LV: Yeah. You know, because I can do Graham just sitting and talking, I don’t necessarily have to have her around, and the character will come out. That’s kind of how it started. It started when I was touring with the [Hidden] Cameras, we, just to entertain each other, the voice would come out…

I’ll get her out, if I’m feeling stuck. She starts doing stuff, I don’t know if you’ve seen any of the videos, I have 11 or 12 videos online, and it’s all, I’d say 8 out of 10 of them are improvised. So even just turning the camera on and getting her going is enough to generate material.

But I had kind of really insane anxiety attacks I guess last week about the show, because, I set up a stage in my room. It was maybe like a week solid just performing it. And I don’t know, I just kind of hit a wall and totally flipped out, and was like, what is going on, who is this, what am I doing, this is totally fucked and why bother, kind of breakdown.

But then I just started hugging Graham, and being like, it’s going to be ok, right? Oh yeah, we’re fine, don’t worry about it, you worry too much, come on, come on. And it was just like, I’m hugging my doll. But I find this kind of strange comfort in her anyway. It’s very rare that she can be soft. So I don’t know. It’s a doll. But she’s very alive, yes. It’s fun to have her around.

MS: You said in an interview that “humourlessness is a crime.” If humourlessness really were a crime, what would be the mandatory sentence?

LV: Can you imagine? It’s getting pretty close in Canada actually. I think the sentence would be just to have to exist, being alive in a humourless world. But if it had to be some sort of, I don’t know, you’d probably have to be, you know what it would be? Being forced to sit in a room and watch Air Farce. Just episode after episode of Air Farce. Or like, you know that channel, the Ontario Legislative Assembly Channel. That. That’s what you’d have to watch.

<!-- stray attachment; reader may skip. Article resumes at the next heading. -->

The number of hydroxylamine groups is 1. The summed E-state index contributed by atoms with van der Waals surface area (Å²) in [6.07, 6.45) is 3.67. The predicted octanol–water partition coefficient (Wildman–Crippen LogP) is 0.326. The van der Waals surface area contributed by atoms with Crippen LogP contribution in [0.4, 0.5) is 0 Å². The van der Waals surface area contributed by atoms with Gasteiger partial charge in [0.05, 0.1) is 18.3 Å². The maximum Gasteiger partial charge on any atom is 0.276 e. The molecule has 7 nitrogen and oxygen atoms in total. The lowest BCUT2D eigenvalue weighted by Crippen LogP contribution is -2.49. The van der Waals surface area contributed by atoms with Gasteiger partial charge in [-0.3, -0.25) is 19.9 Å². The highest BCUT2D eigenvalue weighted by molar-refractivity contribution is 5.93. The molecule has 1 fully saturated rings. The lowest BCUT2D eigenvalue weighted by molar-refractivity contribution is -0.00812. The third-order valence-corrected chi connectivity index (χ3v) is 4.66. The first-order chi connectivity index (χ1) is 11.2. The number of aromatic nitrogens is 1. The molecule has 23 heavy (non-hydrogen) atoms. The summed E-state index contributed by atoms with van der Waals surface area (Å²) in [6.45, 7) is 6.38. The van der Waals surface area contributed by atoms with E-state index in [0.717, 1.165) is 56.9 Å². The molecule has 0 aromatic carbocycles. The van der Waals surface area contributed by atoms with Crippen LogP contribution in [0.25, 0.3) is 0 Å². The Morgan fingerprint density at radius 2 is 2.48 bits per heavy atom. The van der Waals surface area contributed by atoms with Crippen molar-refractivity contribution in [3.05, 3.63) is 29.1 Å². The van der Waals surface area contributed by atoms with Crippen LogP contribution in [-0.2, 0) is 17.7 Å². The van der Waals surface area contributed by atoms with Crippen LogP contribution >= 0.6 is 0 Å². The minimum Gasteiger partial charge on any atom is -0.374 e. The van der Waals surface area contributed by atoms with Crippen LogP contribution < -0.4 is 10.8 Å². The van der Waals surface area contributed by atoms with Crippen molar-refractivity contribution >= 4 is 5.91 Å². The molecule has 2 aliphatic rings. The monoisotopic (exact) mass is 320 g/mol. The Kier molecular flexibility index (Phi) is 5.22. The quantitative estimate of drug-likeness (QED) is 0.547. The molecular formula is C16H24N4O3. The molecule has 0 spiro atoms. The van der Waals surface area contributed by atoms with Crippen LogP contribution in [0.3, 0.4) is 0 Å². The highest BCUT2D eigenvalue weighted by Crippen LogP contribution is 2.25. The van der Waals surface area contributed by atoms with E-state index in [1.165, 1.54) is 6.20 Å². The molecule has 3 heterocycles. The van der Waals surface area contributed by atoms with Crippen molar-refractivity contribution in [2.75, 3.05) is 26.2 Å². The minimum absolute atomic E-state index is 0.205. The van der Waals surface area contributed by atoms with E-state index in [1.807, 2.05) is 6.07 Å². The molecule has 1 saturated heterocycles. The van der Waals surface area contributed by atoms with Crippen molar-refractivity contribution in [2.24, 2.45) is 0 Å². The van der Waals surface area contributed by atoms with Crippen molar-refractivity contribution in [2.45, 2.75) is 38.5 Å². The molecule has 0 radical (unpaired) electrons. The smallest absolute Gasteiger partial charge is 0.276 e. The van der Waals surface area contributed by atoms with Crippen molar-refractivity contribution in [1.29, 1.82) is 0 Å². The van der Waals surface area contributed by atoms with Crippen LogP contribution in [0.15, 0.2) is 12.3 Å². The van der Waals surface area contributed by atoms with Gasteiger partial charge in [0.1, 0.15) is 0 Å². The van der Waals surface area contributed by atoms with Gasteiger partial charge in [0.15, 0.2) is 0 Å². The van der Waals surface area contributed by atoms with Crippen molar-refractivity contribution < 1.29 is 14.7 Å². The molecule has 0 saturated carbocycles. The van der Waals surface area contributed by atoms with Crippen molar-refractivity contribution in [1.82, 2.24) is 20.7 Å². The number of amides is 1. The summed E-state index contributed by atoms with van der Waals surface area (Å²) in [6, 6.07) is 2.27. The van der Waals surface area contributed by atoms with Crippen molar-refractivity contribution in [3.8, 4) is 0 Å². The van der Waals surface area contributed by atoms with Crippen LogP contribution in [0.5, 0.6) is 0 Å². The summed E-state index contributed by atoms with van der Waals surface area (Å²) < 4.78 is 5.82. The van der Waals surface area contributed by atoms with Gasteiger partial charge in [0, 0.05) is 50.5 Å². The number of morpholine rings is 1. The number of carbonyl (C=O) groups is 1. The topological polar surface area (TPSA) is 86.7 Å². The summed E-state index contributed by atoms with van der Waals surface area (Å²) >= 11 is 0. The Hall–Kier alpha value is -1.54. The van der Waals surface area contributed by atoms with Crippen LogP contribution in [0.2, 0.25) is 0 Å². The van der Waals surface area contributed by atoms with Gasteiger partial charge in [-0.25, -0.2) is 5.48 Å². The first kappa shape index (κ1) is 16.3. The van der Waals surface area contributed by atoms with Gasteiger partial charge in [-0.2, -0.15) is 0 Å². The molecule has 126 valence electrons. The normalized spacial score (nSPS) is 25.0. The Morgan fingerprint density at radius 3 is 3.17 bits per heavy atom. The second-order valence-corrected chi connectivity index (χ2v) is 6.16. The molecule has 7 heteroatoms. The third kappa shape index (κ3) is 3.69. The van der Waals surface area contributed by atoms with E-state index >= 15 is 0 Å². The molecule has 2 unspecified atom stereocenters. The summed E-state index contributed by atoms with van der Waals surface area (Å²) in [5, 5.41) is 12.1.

MS: I have my first solo show, Fishbowl, coming up at Buddies in April. What’s your brilliantly succinct and wizened, insightful advice for me?

LV: Well, Marky, you know, I would be really, just be really committed to your characters. That’s why character based work is so great. Things come out of you that you would never say yourself. I think just be really honest. As long as you do enough exercises with those characters, that they’re all actually connected to a part of you, I don’t think you’ll have any problem.

Graham & Diane runs till Sun Feb 4, 8pm every night

Graham & Diane runs till Sun Feb 4, 8pm every night

PARKDALE GOES TO CHURCH – EYE WEEKLY

February 5, 2009

Chandler Levak talks to Alex Wolfson and Amy Bowles (The Sexual Aberrations – Week Two) about moving their work from galleries into a theatre for te first time.

full article here

Jacob Zimmer asks Amos Latteier 5 Questions

February 5, 2009

JZ: What can you do in a lecture that you can't do in an essay or
article?
AL: lecture is a live communication between people. It's not just about information, but about the speaker's relationship to that information. From the audience's point of view seeing a lecture is different from reading. For one thing, it's much easier to put down a book than to walk out of a lecture. Also I'm interested in using an image track to supplement my talking. I think that it provides a different approach to the material. Ideally different people can understand the lecture on different levels -- the humour, the information, the visuals, the performance, as parody, etc.

JZ: What brings the lecture into the art world? Or is that even an interesting question?
AL: My lectures are art because I'm not a real professor. That said, I'm interested in all different kinds of venues, not just art venues. The Rhubarb festival is interesting for me, since it's the first time I've presented lectures to a theatre audience.

JZ: There are now a lot of lectures online (TED Talks, Google talk, etc) -
do you you watch them? Are they relevant to your work?
AL: Yes I watch them. TED is pretty good, though sometimes a bit over corporate. I'd love to give a lecture there some day. Also I watch a fair amount of technical lectures on computer programming topics. In fact I got my start doing presentations at technical conferences.